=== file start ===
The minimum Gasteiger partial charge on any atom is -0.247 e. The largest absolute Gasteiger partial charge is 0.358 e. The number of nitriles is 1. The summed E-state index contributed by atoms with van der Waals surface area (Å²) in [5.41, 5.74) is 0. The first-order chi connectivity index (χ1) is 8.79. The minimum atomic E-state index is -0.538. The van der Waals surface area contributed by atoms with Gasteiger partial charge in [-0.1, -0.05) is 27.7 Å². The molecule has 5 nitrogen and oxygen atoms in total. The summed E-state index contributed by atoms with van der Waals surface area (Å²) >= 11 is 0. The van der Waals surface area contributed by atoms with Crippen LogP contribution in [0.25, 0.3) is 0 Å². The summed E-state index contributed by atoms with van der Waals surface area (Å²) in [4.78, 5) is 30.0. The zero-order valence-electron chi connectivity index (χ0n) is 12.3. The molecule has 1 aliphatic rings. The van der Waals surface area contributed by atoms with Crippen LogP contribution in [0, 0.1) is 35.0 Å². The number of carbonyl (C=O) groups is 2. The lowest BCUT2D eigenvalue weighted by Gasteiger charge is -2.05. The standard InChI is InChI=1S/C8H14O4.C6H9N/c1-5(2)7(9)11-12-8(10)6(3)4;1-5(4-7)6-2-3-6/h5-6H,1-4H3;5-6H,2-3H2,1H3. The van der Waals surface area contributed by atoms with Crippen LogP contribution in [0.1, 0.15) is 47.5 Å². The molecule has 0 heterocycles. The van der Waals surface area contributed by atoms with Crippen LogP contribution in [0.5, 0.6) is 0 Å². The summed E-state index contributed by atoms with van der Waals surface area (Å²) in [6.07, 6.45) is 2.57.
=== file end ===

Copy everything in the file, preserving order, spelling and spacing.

The minimum Gasteiger partial charge on any atom is -0.247 e. The largest absolute Gasteiger partial charge is 0.358 e. The number of nitriles is 1. The summed E-state index contributed by atoms with van der Waals surface area (Å²) in [5.41, 5.74) is 0. The first-order chi connectivity index (χ1) is 8.79. The minimum atomic E-state index is -0.538. The van der Waals surface area contributed by atoms with Gasteiger partial charge in [-0.1, -0.05) is 27.7 Å². The molecule has 5 nitrogen and oxygen atoms in total. The summed E-state index contributed by atoms with van der Waals surface area (Å²) >= 11 is 0. The van der Waals surface area contributed by atoms with Crippen LogP contribution in [0.25, 0.3) is 0 Å². The summed E-state index contributed by atoms with van der Waals surface area (Å²) in [4.78, 5) is 30.0. The zero-order valence-electron chi connectivity index (χ0n) is 12.3. The molecule has 1 aliphatic rings. The van der Waals surface area contributed by atoms with Crippen LogP contribution in [0, 0.1) is 35.0 Å². The number of carbonyl (C=O) groups is 2. The lowest BCUT2D eigenvalue weighted by Gasteiger charge is -2.05. The standard InChI is InChI=1S/C8H14O4.C6H9N/c1-5(2)7(9)11-12-8(10)6(3)4;1-5(4-7)6-2-3-6/h5-6H,1-4H3;5-6H,2-3H2,1H3. The van der Waals surface area contributed by atoms with Crippen LogP contribution in [0.1, 0.15) is 47.5 Å². The molecule has 0 heterocycles. The van der Waals surface area contributed by atoms with Crippen LogP contribution in [0.5, 0.6) is 0 Å². The summed E-state index contributed by atoms with van der Waals surface area (Å²) in [6.07, 6.45) is 2.57.